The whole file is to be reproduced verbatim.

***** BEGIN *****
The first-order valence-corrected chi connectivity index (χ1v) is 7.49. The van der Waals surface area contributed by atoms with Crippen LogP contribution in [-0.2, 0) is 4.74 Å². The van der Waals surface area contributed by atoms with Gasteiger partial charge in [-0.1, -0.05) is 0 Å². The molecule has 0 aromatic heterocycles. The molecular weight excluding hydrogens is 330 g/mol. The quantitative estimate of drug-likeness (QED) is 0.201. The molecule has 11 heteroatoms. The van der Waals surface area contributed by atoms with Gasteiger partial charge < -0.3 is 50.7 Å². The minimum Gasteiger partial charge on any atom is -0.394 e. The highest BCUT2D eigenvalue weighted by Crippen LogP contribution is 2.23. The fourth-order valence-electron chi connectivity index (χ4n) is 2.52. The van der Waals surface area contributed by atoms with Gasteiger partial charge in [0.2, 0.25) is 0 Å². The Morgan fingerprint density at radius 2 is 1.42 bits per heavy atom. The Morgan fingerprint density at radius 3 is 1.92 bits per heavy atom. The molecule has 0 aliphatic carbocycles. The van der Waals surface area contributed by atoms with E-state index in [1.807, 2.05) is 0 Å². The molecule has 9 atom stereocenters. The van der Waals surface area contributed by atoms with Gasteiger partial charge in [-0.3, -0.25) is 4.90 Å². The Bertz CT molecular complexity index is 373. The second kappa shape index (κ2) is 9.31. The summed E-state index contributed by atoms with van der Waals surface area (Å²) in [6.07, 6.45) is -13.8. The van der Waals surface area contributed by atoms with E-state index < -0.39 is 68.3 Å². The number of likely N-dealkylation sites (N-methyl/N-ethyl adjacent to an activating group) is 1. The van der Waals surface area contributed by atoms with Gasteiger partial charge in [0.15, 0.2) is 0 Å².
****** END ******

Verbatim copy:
The first-order valence-corrected chi connectivity index (χ1v) is 7.49. The van der Waals surface area contributed by atoms with Crippen LogP contribution in [-0.2, 0) is 4.74 Å². The van der Waals surface area contributed by atoms with Gasteiger partial charge in [-0.1, -0.05) is 0 Å². The molecule has 0 aromatic heterocycles. The molecular weight excluding hydrogens is 330 g/mol. The quantitative estimate of drug-likeness (QED) is 0.201. The molecule has 11 heteroatoms. The van der Waals surface area contributed by atoms with Gasteiger partial charge < -0.3 is 50.7 Å². The minimum Gasteiger partial charge on any atom is -0.394 e. The highest BCUT2D eigenvalue weighted by Crippen LogP contribution is 2.23. The fourth-order valence-electron chi connectivity index (χ4n) is 2.52. The van der Waals surface area contributed by atoms with Gasteiger partial charge in [0.2, 0.25) is 0 Å². The Morgan fingerprint density at radius 2 is 1.42 bits per heavy atom. The Morgan fingerprint density at radius 3 is 1.92 bits per heavy atom. The molecule has 0 aliphatic carbocycles. The van der Waals surface area contributed by atoms with E-state index in [1.807, 2.05) is 0 Å². The molecule has 9 atom stereocenters. The van der Waals surface area contributed by atoms with Gasteiger partial charge in [-0.3, -0.25) is 4.90 Å². The Bertz CT molecular complexity index is 373. The second kappa shape index (κ2) is 9.31. The summed E-state index contributed by atoms with van der Waals surface area (Å²) in [6.07, 6.45) is -13.8. The van der Waals surface area contributed by atoms with E-state index < -0.39 is 68.3 Å². The number of likely N-dealkylation sites (N-methyl/N-ethyl adjacent to an activating group) is 1. The van der Waals surface area contributed by atoms with Gasteiger partial charge in [0.15, 0.2) is 0 Å².